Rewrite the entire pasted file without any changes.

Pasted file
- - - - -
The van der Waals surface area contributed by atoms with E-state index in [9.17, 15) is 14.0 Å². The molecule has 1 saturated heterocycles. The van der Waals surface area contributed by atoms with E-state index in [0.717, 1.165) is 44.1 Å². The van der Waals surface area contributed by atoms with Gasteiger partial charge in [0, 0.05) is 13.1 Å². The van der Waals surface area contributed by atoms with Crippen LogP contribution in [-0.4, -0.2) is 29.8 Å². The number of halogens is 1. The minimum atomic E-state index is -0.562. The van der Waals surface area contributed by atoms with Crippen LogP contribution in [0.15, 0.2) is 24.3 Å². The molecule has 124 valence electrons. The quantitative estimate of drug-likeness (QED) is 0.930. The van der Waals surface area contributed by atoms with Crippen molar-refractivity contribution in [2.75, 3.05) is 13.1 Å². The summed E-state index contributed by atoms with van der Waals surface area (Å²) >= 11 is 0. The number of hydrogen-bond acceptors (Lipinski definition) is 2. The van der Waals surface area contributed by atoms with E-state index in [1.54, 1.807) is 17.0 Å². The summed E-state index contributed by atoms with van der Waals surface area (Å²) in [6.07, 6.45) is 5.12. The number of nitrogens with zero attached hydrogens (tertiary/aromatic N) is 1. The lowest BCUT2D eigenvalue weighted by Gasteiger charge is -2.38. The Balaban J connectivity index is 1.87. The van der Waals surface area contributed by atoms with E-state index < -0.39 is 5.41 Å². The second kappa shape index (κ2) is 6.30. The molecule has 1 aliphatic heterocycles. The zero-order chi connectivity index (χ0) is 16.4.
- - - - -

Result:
The van der Waals surface area contributed by atoms with E-state index in [9.17, 15) is 14.0 Å². The molecule has 1 saturated heterocycles. The van der Waals surface area contributed by atoms with E-state index in [0.717, 1.165) is 44.1 Å². The van der Waals surface area contributed by atoms with Gasteiger partial charge in [0, 0.05) is 13.1 Å². The van der Waals surface area contributed by atoms with Crippen LogP contribution in [-0.4, -0.2) is 29.8 Å². The number of halogens is 1. The minimum atomic E-state index is -0.562. The van der Waals surface area contributed by atoms with Crippen LogP contribution in [0.15, 0.2) is 24.3 Å². The molecule has 124 valence electrons. The quantitative estimate of drug-likeness (QED) is 0.930. The van der Waals surface area contributed by atoms with Crippen molar-refractivity contribution in [2.75, 3.05) is 13.1 Å². The summed E-state index contributed by atoms with van der Waals surface area (Å²) >= 11 is 0. The number of hydrogen-bond acceptors (Lipinski definition) is 2. The van der Waals surface area contributed by atoms with E-state index in [1.54, 1.807) is 17.0 Å². The summed E-state index contributed by atoms with van der Waals surface area (Å²) in [6.07, 6.45) is 5.12. The number of nitrogens with zero attached hydrogens (tertiary/aromatic N) is 1. The lowest BCUT2D eigenvalue weighted by Gasteiger charge is -2.38. The Balaban J connectivity index is 1.87. The van der Waals surface area contributed by atoms with E-state index < -0.39 is 5.41 Å². The second kappa shape index (κ2) is 6.30. The molecule has 1 aliphatic heterocycles. The zero-order chi connectivity index (χ0) is 16.4.